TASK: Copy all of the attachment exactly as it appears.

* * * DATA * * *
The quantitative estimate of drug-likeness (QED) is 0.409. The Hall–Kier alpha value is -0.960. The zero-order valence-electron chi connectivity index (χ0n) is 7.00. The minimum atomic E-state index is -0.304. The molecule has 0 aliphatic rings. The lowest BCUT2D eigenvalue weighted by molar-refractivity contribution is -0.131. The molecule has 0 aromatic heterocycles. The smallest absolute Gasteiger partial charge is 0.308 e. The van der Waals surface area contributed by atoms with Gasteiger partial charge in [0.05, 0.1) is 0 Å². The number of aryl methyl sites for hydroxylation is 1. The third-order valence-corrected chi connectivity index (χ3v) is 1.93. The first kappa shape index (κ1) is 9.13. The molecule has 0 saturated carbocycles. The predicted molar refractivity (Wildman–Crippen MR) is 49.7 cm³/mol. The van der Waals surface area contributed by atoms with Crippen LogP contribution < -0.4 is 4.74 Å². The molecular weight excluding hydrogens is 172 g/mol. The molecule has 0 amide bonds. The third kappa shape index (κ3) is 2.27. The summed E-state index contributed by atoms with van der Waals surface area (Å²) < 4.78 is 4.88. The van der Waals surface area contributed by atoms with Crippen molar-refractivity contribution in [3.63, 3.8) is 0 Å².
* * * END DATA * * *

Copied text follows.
The quantitative estimate of drug-likeness (QED) is 0.409. The Hall–Kier alpha value is -0.960. The zero-order valence-electron chi connectivity index (χ0n) is 7.00. The minimum atomic E-state index is -0.304. The molecule has 0 aliphatic rings. The lowest BCUT2D eigenvalue weighted by molar-refractivity contribution is -0.131. The molecule has 0 aromatic heterocycles. The smallest absolute Gasteiger partial charge is 0.308 e. The van der Waals surface area contributed by atoms with Gasteiger partial charge in [0.05, 0.1) is 0 Å². The number of aryl methyl sites for hydroxylation is 1. The third-order valence-corrected chi connectivity index (χ3v) is 1.93. The first kappa shape index (κ1) is 9.13. The molecule has 0 saturated carbocycles. The predicted molar refractivity (Wildman–Crippen MR) is 49.7 cm³/mol. The van der Waals surface area contributed by atoms with Crippen LogP contribution < -0.4 is 4.74 Å². The molecular weight excluding hydrogens is 172 g/mol. The molecule has 0 amide bonds. The third kappa shape index (κ3) is 2.27. The summed E-state index contributed by atoms with van der Waals surface area (Å²) < 4.78 is 4.88. The van der Waals surface area contributed by atoms with Crippen molar-refractivity contribution in [3.63, 3.8) is 0 Å².